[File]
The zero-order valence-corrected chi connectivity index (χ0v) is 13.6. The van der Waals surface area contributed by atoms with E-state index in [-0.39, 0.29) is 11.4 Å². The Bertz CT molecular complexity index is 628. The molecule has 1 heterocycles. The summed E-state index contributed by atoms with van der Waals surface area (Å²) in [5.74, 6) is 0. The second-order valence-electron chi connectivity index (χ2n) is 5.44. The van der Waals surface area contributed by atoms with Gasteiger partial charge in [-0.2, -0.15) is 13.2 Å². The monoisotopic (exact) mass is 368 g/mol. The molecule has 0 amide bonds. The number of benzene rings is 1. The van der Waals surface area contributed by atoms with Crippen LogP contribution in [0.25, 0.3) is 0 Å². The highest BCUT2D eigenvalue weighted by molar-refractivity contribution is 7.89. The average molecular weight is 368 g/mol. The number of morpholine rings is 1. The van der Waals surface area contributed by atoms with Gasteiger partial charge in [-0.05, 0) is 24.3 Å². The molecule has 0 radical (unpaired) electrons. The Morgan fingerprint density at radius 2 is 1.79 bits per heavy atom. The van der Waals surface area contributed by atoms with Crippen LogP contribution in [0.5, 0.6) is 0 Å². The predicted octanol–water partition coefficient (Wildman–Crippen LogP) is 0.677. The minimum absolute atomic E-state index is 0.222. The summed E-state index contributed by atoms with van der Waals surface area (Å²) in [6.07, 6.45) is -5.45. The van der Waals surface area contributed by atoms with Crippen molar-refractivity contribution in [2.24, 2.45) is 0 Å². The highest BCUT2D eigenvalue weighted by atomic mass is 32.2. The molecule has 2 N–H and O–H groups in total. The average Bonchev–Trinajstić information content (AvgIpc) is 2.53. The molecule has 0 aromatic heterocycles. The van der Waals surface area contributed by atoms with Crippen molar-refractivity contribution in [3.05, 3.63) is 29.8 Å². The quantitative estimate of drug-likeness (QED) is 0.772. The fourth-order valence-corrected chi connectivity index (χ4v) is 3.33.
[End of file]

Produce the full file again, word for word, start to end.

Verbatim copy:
The zero-order valence-corrected chi connectivity index (χ0v) is 13.6. The van der Waals surface area contributed by atoms with E-state index in [-0.39, 0.29) is 11.4 Å². The Bertz CT molecular complexity index is 628. The molecule has 1 heterocycles. The summed E-state index contributed by atoms with van der Waals surface area (Å²) in [5.74, 6) is 0. The second-order valence-electron chi connectivity index (χ2n) is 5.44. The van der Waals surface area contributed by atoms with Gasteiger partial charge in [-0.2, -0.15) is 13.2 Å². The monoisotopic (exact) mass is 368 g/mol. The molecule has 0 amide bonds. The number of benzene rings is 1. The van der Waals surface area contributed by atoms with Crippen LogP contribution in [0.25, 0.3) is 0 Å². The highest BCUT2D eigenvalue weighted by molar-refractivity contribution is 7.89. The average molecular weight is 368 g/mol. The number of morpholine rings is 1. The van der Waals surface area contributed by atoms with Gasteiger partial charge in [-0.05, 0) is 24.3 Å². The molecule has 0 radical (unpaired) electrons. The Morgan fingerprint density at radius 2 is 1.79 bits per heavy atom. The van der Waals surface area contributed by atoms with Crippen LogP contribution in [0.5, 0.6) is 0 Å². The predicted octanol–water partition coefficient (Wildman–Crippen LogP) is 0.677. The minimum absolute atomic E-state index is 0.222. The summed E-state index contributed by atoms with van der Waals surface area (Å²) in [6.07, 6.45) is -5.45. The van der Waals surface area contributed by atoms with Crippen molar-refractivity contribution in [2.24, 2.45) is 0 Å². The highest BCUT2D eigenvalue weighted by atomic mass is 32.2. The molecule has 2 N–H and O–H groups in total. The average Bonchev–Trinajstić information content (AvgIpc) is 2.53. The molecule has 0 aromatic heterocycles. The van der Waals surface area contributed by atoms with Crippen molar-refractivity contribution in [3.05, 3.63) is 29.8 Å². The quantitative estimate of drug-likeness (QED) is 0.772. The fourth-order valence-corrected chi connectivity index (χ4v) is 3.33.